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Wow, that’s a lot of useful and clear information, definitely studying it. Though I have been messing around with the node system for months, I still seriously lack all the knowledge to produce decent work. Gotta try harder.

I will try bothering you for some answers if I am confused(99% going to). Always want to model my sony camera, your work is very inspirational. Thanks again!

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No worries! Let me know if i can help in any way!

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“Nodes” are the power-tool of Blender, and the key thing to remember about a so-called “noodle” is that it is sort of a process pipeline for data: certain nodes are sources of information; one type is “the sink;” all others are transformations. But, unlike other metaphors for the materials-and-textures, nodes are not directly physical. There isn’t a direct, real-world analogy for what we are doing here, even though we’re using them to mimic physical light-effects. (Here’s where we really see that "this is a digital computer.")

It reminds me somewhat of the photographer’s mantra, "Look at the light." In this case, it is "Look at the data." What data you have available to you that could influence the behavior of light as it strikes a surface, and what might you do with it in order to emulate what real light does in real life. It’s a slightly curious way of looking at the problem, but extremely liberating.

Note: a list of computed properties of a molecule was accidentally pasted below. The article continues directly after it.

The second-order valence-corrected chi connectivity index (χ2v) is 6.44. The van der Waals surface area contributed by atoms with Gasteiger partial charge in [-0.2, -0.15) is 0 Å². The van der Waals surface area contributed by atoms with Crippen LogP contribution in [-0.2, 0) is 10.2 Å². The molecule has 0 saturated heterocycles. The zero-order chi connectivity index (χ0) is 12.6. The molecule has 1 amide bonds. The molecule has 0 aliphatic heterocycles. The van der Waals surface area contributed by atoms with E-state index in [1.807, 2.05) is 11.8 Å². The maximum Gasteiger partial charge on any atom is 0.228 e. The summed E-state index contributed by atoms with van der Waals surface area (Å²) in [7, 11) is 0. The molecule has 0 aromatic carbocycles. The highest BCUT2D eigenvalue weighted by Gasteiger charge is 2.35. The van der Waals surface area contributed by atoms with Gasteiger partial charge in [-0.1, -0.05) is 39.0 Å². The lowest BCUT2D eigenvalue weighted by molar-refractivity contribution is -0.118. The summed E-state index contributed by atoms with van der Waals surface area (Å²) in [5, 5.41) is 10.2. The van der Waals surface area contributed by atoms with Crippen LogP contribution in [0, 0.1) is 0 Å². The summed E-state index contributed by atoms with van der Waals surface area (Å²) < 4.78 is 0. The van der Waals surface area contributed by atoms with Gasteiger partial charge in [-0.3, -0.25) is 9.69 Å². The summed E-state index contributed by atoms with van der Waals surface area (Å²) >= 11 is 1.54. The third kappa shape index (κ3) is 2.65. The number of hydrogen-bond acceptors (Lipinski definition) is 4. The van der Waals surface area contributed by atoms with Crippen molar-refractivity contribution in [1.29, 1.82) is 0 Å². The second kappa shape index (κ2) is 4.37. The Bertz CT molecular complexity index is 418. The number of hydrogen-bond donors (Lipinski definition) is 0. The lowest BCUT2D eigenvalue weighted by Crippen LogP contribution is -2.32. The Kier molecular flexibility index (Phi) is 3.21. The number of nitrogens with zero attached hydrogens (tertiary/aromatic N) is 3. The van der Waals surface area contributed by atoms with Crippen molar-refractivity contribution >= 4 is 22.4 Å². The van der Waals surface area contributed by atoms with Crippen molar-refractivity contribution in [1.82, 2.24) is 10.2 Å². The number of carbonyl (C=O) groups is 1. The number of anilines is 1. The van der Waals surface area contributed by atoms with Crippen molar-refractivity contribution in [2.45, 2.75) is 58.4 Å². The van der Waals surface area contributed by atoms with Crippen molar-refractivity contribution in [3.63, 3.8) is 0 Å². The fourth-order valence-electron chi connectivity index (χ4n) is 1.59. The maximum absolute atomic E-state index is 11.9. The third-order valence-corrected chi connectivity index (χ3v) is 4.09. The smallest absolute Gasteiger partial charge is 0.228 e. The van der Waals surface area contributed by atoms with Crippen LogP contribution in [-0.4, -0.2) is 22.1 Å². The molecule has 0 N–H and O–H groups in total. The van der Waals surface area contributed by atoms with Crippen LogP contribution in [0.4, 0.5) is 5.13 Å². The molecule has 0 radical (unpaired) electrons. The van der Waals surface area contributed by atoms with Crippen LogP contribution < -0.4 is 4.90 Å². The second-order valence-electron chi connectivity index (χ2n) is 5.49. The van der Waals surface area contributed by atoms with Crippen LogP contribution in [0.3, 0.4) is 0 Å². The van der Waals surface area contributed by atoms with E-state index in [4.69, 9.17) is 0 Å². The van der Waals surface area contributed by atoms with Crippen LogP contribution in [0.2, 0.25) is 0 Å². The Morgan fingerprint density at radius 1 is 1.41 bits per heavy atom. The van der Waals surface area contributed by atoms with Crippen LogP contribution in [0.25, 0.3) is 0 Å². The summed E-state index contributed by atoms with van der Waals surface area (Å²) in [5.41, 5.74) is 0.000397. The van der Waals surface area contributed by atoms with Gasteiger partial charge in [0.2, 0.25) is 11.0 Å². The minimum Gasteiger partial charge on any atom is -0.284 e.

When you’re studying nodes, in any and every one of the many ways in which Blender now uses them, "start with the forest." Get the big picture first, then start looking at the individual trees. Imagine something and get your hands dirty trying to do it, even with the default-cube. Prepare to be surprised, now and then. Those surprises can be very informative.

And: “TMTOWTDI (‘Tim Toady’): There’s More Than One Way To Do It.” Nodes are a box of Tinkertoys.®

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I think I have largely understood the whole idea of the first image , but there are some nodes I can’t comprehend with the second image: